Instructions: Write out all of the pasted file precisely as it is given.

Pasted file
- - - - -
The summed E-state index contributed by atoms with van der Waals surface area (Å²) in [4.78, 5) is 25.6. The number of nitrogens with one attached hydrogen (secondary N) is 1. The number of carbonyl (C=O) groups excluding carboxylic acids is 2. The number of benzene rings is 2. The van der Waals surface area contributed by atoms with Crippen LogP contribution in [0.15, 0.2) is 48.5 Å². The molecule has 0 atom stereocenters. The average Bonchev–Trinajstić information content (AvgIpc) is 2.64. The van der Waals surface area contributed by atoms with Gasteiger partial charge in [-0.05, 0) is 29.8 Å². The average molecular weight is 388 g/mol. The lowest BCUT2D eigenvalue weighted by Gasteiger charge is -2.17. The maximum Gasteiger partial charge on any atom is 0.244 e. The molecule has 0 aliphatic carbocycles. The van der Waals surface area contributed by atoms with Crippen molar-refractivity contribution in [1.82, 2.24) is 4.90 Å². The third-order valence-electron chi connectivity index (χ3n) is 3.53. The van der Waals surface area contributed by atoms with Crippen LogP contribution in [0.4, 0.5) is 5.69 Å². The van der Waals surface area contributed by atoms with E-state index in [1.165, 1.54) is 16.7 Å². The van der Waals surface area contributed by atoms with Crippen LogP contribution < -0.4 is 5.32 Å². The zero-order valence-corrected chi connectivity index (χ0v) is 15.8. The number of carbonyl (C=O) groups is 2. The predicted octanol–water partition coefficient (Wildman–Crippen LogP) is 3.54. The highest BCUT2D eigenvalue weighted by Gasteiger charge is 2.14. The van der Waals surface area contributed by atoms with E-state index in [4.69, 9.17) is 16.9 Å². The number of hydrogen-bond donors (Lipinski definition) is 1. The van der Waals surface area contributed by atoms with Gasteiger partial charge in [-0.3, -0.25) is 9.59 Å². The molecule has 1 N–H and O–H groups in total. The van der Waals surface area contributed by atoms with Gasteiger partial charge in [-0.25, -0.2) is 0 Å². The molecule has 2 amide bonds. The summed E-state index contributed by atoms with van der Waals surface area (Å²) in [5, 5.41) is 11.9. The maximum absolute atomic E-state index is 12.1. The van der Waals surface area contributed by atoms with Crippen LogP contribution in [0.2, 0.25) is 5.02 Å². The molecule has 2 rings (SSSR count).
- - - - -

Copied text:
The summed E-state index contributed by atoms with van der Waals surface area (Å²) in [4.78, 5) is 25.6. The number of nitrogens with one attached hydrogen (secondary N) is 1. The number of carbonyl (C=O) groups excluding carboxylic acids is 2. The number of benzene rings is 2. The van der Waals surface area contributed by atoms with Crippen LogP contribution in [0.15, 0.2) is 48.5 Å². The molecule has 0 atom stereocenters. The average Bonchev–Trinajstić information content (AvgIpc) is 2.64. The van der Waals surface area contributed by atoms with Gasteiger partial charge in [-0.05, 0) is 29.8 Å². The average molecular weight is 388 g/mol. The lowest BCUT2D eigenvalue weighted by Gasteiger charge is -2.17. The maximum Gasteiger partial charge on any atom is 0.244 e. The molecule has 0 aliphatic carbocycles. The van der Waals surface area contributed by atoms with Crippen molar-refractivity contribution in [1.82, 2.24) is 4.90 Å². The third-order valence-electron chi connectivity index (χ3n) is 3.53. The van der Waals surface area contributed by atoms with Crippen LogP contribution in [0.4, 0.5) is 5.69 Å². The van der Waals surface area contributed by atoms with E-state index in [1.165, 1.54) is 16.7 Å². The van der Waals surface area contributed by atoms with Crippen LogP contribution < -0.4 is 5.32 Å². The zero-order valence-corrected chi connectivity index (χ0v) is 15.8. The number of carbonyl (C=O) groups is 2. The predicted octanol–water partition coefficient (Wildman–Crippen LogP) is 3.54. The highest BCUT2D eigenvalue weighted by Gasteiger charge is 2.14. The van der Waals surface area contributed by atoms with E-state index in [4.69, 9.17) is 16.9 Å². The number of hydrogen-bond donors (Lipinski definition) is 1. The van der Waals surface area contributed by atoms with Gasteiger partial charge in [-0.3, -0.25) is 9.59 Å². The molecule has 1 N–H and O–H groups in total. The van der Waals surface area contributed by atoms with Gasteiger partial charge in [-0.25, -0.2) is 0 Å². The molecule has 2 amide bonds. The summed E-state index contributed by atoms with van der Waals surface area (Å²) in [5, 5.41) is 11.9. The maximum absolute atomic E-state index is 12.1. The van der Waals surface area contributed by atoms with Crippen LogP contribution in [0.2, 0.25) is 5.02 Å². The molecule has 2 rings (SSSR count).